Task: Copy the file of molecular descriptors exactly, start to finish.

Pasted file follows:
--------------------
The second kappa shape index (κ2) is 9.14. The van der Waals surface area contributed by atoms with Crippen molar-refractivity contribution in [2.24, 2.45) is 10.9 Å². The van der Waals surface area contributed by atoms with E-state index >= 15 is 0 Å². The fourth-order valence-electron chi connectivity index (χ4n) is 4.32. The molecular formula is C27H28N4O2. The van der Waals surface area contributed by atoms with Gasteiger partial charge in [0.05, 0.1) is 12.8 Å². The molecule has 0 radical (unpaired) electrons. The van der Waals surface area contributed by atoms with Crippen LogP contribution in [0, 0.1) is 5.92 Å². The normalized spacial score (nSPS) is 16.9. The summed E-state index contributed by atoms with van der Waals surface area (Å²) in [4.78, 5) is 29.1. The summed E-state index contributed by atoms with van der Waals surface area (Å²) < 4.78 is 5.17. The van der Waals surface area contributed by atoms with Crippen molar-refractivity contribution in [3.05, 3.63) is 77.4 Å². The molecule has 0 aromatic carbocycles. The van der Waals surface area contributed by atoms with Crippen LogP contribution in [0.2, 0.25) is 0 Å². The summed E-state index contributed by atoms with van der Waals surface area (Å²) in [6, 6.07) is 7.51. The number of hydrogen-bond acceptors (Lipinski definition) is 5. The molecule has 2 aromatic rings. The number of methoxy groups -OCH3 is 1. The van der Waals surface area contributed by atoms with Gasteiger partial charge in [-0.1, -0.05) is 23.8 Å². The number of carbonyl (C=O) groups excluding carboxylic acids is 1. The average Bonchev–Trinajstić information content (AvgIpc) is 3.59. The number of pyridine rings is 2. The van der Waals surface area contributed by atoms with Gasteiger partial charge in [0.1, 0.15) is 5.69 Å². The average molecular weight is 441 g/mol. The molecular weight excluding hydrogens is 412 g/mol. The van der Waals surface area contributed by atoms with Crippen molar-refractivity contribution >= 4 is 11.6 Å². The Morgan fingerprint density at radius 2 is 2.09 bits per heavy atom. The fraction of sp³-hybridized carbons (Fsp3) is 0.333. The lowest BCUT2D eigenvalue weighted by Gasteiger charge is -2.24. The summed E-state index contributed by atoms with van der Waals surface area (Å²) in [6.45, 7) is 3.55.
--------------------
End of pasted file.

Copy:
The second kappa shape index (κ2) is 9.14. The van der Waals surface area contributed by atoms with Crippen molar-refractivity contribution in [2.24, 2.45) is 10.9 Å². The van der Waals surface area contributed by atoms with E-state index >= 15 is 0 Å². The fourth-order valence-electron chi connectivity index (χ4n) is 4.32. The molecular formula is C27H28N4O2. The van der Waals surface area contributed by atoms with Gasteiger partial charge in [0.05, 0.1) is 12.8 Å². The molecule has 0 radical (unpaired) electrons. The van der Waals surface area contributed by atoms with Crippen LogP contribution in [0, 0.1) is 5.92 Å². The normalized spacial score (nSPS) is 16.9. The summed E-state index contributed by atoms with van der Waals surface area (Å²) in [4.78, 5) is 29.1. The summed E-state index contributed by atoms with van der Waals surface area (Å²) < 4.78 is 5.17. The van der Waals surface area contributed by atoms with Crippen molar-refractivity contribution in [3.05, 3.63) is 77.4 Å². The molecule has 0 aromatic carbocycles. The van der Waals surface area contributed by atoms with Crippen LogP contribution in [0.2, 0.25) is 0 Å². The summed E-state index contributed by atoms with van der Waals surface area (Å²) in [6, 6.07) is 7.51. The number of hydrogen-bond acceptors (Lipinski definition) is 5. The molecule has 2 aromatic rings. The number of methoxy groups -OCH3 is 1. The van der Waals surface area contributed by atoms with Gasteiger partial charge in [-0.1, -0.05) is 23.8 Å². The number of carbonyl (C=O) groups excluding carboxylic acids is 1. The average Bonchev–Trinajstić information content (AvgIpc) is 3.59. The number of pyridine rings is 2. The van der Waals surface area contributed by atoms with Gasteiger partial charge in [0.1, 0.15) is 5.69 Å². The average molecular weight is 441 g/mol. The molecular weight excluding hydrogens is 412 g/mol. The van der Waals surface area contributed by atoms with Crippen molar-refractivity contribution >= 4 is 11.6 Å². The Morgan fingerprint density at radius 2 is 2.09 bits per heavy atom. The fraction of sp³-hybridized carbons (Fsp3) is 0.333. The lowest BCUT2D eigenvalue weighted by Gasteiger charge is -2.24. The summed E-state index contributed by atoms with van der Waals surface area (Å²) in [6.45, 7) is 3.55.